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Evangelina Guerra, 10, picks a pair of uniform shorts inside an Old Navy clothing shop during a ChildSpree back-to-school shopping event in San Jose, Aug. 3, 2013. (Stephen Lam/Reuters)
Evangelina Guerra, 10, picks a pair of uniform shorts inside an Old Navy clothing shop during a ChildSpree back-to-school shopping event in San Jose, Aug. 3, 2013. (Stephen Lam/Reuters)

The school dress code debate: How much skin is too much? Add to ...

Simone St. Louis-Anderson doesn’t mind having a school dress code. The newly minted eighth grader agrees with the teachers at her Toronto middle school that the classroom is a place to learn and, as in the workplace, student attire should reflect the serious nature of the tasks at hand. She just wishes the code would accommodate her shorts.

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“Stores don’t sell a lot of shorts that are [long enough to meet] dress code,” she says, referring to her school’s rule that hemlines reach the wearer’s fingertips. For Simone, that sartorial challenge has been compounded by one of the cruel realities of early adolescence: Over the summer, she grew.

But how much thigh is too much thigh? And who gets to reveal bare shoulders? For educators, students and parents, navigating the restrictions – and negotiating their subtexts – can be tricky.

Jenn St. Louis, Simone’s mother, recalls a dress-code lecture her daughter’s Grade 6 class received from the principal: Her take-home message was that girls’ inappropriate dress poses a distraction to boys and male teachers. Both Simone and her mother were stunned.

“If a male teacher is distracted by my 13-year-old’s shoulders, he needs a new job,” St. Louis says, who turned the occasion into teachable moment about the relationship between wardrobe decisions and emerging sexuality.

It’s not the first time school dress codes have raised eyebrows. Last year, Halifax-area junior high Eastern Passage Education Centre made headlines for restricting “distracting” yoga pants and leggings, an imposition some felt unfairly targeted and sexualized female students.

Sometimes the messaging isn’t so subtle: At Simone’s school, a female teacher explicitly warned girls against dressing provocatively so as not to “get raped,” echoing the Toronto police officer who, in 2011, dispensed similar advice to York University students that prompted the international Slut Walk movement.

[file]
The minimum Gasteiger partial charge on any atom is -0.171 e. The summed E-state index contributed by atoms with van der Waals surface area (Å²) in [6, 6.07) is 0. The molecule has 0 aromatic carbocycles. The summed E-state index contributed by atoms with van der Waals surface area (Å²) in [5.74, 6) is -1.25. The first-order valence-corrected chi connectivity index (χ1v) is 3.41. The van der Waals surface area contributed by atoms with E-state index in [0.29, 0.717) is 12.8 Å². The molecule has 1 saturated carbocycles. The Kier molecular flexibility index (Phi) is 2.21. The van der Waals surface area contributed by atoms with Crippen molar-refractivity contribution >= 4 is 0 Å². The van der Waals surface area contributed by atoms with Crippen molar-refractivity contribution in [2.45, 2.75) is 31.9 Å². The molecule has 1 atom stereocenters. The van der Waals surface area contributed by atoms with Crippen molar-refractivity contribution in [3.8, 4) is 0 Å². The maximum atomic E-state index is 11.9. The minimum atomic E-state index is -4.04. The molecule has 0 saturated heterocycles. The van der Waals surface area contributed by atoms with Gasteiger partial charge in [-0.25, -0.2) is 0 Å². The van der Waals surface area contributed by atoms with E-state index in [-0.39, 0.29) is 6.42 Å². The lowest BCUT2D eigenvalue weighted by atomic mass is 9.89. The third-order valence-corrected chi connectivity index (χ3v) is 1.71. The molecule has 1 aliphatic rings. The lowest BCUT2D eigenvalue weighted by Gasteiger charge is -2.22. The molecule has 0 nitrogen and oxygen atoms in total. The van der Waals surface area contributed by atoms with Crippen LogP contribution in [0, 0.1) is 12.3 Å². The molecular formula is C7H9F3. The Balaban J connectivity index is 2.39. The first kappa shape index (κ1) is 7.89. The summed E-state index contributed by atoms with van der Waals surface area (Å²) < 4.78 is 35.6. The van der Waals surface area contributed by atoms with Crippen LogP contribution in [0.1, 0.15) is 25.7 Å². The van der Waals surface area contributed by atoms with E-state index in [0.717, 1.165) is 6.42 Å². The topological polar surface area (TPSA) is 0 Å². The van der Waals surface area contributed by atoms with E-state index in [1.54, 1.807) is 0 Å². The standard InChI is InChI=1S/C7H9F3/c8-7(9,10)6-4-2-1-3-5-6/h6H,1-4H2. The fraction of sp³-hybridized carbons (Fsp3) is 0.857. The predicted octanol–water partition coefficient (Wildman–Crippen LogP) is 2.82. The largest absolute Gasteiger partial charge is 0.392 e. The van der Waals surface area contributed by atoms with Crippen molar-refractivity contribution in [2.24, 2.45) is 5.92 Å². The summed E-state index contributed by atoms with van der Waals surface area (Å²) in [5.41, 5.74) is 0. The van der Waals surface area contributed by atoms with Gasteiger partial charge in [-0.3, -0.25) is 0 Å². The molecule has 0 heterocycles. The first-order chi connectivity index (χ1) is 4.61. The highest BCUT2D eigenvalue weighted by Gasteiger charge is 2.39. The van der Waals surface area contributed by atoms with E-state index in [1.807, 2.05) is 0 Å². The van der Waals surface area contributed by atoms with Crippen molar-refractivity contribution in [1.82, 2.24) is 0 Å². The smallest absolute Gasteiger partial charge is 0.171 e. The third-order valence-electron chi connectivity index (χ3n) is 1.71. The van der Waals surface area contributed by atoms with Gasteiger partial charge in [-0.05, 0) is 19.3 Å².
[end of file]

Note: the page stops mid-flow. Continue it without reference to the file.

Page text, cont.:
Dr. Rebecca Raby is a professor of Child and Youth Studies at Brock University and the author of School Rules: Obedience, Discipline and Elusive Democracy, which probes the relationship between school dress codes and perceptions of ideal conduct. In researching her book, Dr. Raby interviewed dozens of secondary school students and staff to find that dress-code language does focus particularly on girls’ attire. She also found that the sexual undertones of female-targeted dress code rules put some teachers in an awkward position.

“I had some male and lesbian teachers specifically say to me that they feel very uncomfortable addressing [girls’ dress-code infractions], and other teachers then get frustrated with them for that,” Dr. Raby says.

According to Dr. Raby’s findings, student interpretations of school dress codes vary. While the students she spoke with tended to be critical of rules they felt were “illogical, overly focused on girls’ dress, over the top and inconsistently enforced,” many considered school dress codes to be of some value.

“Some girls, in particular, were interested in seeing other girls’ clothing being regulated,” she says.

Some teachers also see the value in removing potential wardrobe preoccupations from the classroom. Lara Stokes, a Grade 8 teacher at a Scarborough, Ont., Catholic elementary school, says that her school hasn’t looked back since introducing mandatory uniforms four years ago.

“It promotes a sense of equality and community at an age when [students] are very focused on appearances,” Stokes says.

Joe Bower, a Red Deer, Alta., educator who spent nine years teaching in a public middle school, says that teachers and administrators should make it a priority to gather students’ input before putting regulations to paper.

“It shouldn’t just be a dictum that comes down from the people who have all the power,” Bower says. “Schools need to be democratic, a model for the kind of society we want the kids to live in.”

Dr. Raby agrees: “Ideally, both teachers and students would be involved in conversations about what is important in their school community.”

In the two years since her Grade 6 lecture against the perils of inappropriate dress – and ensuing student protest – the dress code at Simone St. Louis-Anderson’s school has been slightly loosened. Most notably, tank-top straps can now be the width of two fingers instead of four.

“The school talked to the kids about what we thought was appropriate and then they had the parents sign [a copy of the new rules] if they agreed with it,” says Simone, an approach she thinks made sense.

Still, she says, the rules could be a little less rigid: “It’s kind of ridiculous to buy all new shorts just because I grew an inch or two.”

 

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